Williams shows new side
Tuesday March 16, 2010
WILLIAMSTOWN -- Williams College men's basketball coach Mike Maker is nothing if not consistent.
All season long, the Ephs have put points on the scoreboard like they were playing on a Play Station 3. That wasn't the case on Saturday night when Williams played Brandeis for the right to go to the NCAA Division III Final Four in Salem, Va.
"In the end [Brandeis] made it a slugfest and a street fight," Maker said after the Ephs beat the Judges 71-57 to reach the fifth Final Four in school history.
"We can win in many ways. We get a lot of credit for being cute offensively and shooting the three," he continued. "We can win by shooting the three, and by driving it and playing the tough defense."
Williams is advancing to Virginia where the Ephs will play Guilford College of Greensboro, N.C. in Friday's 5 p.m. tournament opener. Randolph-Macon, the only team to beat Williams (29-1) this year, will face Wisconsin-Stevens Point in the 7 p.m. nightcap.
The winners play Saturday at 1 p.m. The Saturday final will be televised by the CBS College Sports Network cable channel, which is found on TimeWarner Cable's digital sports package in Berkshire County.
How tough was the defense? Brandeis' Vytas Kriskus hit a jumper with 3:47 left in the second half to make the score 55-54. From that point, the visitors from Waltham were outscored 16-3 to win going away.
"This was an intangible game," Maker said. "Somebody said it was sloppy. I don't think so at all. I thought it was two teams that had the will to win, that wanted to get to Salem. I'd rather win ugly than lose pretty."
It was anything but ugly. There were only 16 turnovers in 40 minutes and the Judges actually did a better job protecting the basketball as they forced 10 Williams turnovers and had five steals.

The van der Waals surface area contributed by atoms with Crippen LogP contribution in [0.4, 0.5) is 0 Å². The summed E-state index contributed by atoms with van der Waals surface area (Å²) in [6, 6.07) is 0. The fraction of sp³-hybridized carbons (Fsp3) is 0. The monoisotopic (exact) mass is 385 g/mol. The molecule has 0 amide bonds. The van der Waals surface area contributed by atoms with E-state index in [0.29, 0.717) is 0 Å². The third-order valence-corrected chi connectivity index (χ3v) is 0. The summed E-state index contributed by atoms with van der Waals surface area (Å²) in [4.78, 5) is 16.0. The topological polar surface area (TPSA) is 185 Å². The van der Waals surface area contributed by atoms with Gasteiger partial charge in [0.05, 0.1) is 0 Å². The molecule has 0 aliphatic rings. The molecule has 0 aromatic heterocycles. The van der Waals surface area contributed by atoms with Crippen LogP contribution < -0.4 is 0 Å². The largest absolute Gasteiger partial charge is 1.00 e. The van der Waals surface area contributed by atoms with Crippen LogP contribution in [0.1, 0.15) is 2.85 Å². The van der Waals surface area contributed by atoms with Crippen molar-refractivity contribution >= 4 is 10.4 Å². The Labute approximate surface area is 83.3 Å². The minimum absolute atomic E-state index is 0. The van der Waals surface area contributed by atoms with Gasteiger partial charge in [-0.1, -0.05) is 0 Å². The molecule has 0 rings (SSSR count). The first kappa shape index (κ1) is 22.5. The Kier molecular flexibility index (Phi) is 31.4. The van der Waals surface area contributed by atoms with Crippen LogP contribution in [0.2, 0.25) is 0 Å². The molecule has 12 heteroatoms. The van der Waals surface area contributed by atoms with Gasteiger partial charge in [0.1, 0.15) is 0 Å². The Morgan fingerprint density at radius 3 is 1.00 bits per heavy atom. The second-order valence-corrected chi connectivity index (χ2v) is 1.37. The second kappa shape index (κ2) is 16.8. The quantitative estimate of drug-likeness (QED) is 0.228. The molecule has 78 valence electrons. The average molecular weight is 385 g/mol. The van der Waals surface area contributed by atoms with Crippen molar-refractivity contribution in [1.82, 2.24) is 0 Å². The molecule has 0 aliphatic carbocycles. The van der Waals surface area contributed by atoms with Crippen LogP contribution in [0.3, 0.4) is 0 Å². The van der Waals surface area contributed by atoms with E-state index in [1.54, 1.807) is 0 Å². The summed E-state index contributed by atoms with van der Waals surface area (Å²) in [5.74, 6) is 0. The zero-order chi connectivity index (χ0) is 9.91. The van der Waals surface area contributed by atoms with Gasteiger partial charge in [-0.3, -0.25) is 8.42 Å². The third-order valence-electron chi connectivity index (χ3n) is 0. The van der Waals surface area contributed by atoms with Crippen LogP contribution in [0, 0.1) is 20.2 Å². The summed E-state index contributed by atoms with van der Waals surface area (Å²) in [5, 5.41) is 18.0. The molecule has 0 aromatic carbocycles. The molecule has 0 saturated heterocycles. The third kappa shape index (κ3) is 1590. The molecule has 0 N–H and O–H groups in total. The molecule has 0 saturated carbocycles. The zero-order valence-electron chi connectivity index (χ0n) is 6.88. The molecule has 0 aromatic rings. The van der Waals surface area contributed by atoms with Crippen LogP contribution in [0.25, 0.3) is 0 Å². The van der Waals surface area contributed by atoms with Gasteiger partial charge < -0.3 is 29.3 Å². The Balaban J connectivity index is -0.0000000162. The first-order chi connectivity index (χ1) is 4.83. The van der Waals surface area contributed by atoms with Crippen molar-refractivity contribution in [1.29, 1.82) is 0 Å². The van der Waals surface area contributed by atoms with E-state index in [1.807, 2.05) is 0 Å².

For teams going to a Final Four, winning pretty may not always be an option. Fortunately for the Ephs, they were able to adjust against Brandeis.
Williams was up 35-32 at halftime, but it was a halftime result that Maker said he wasn't thrilled with. He wasn't unhappy with the lead, but wasn't happy with the fact that Brandeis had kept Williams from playing the up-tempo basketball fans inside Chandler Gym and throughout NESCAC had become accustomed to seeing.
"Early in the game, there wasn't a media timeout because we couldn't get a stop," the second-year Eph head coach said. "We would rather play in the 80s or 90s or even the century mark."
Schultz scored a game-high 29 points, shot 8 of 13 from the field and only attempted four from 3-point range (making three). He was a perfect 10 for 10 from the foul line. Wang had 18 points.
A look at the stat sheet shows it was an atypical Williams win. The Ephs did shoot 24 of 52 from the floor for 46.2 percent and shot 38.5 percent from 3-point range. But in a second half where Williams outscored Brandeis by 11 points, the Ephs were only 1 for 3 from beyond the arc. They attempted only 13 treys in the game, making five.
"Every coach hangs his hat on something. We like to shoot open threes," Maker said, quickly adding that the long ball isn't the be all and end all of the Williams offense.
"The three most important shots in basketball to us are lay-ups, open threes and getting to the free throw line."
The latter was a big factor in the win, as the Ephs were 18 for 21 from the foul line and 13 for 15 in the second half.
Lay-ups, many contested and in traffic, were the other big factor in the second half. Troy Whittington scored nine of his 14 points in the second half and was clutch going hard to the basket or taking short jumpers.
"We know that Joe [Geoghegan] and I, if need be, can step it up," Whittington said after the game. "We have great players. We have Blake [Schultz], we have James [Wang]. We can get gritty, we can get tough."
"[Brandeis] made it very difficult for us to run our offense," Maker said. "They ran us off the 3-point line. They have tough kids, they play in an unbelievable conference and they were well prepared.
"Their quickness and toughness bothered us on the 3-point line. We had to drive the ball and throw it inside," the Williams coach continued. "We had to win it with toughness and determination and spirit, and all that."
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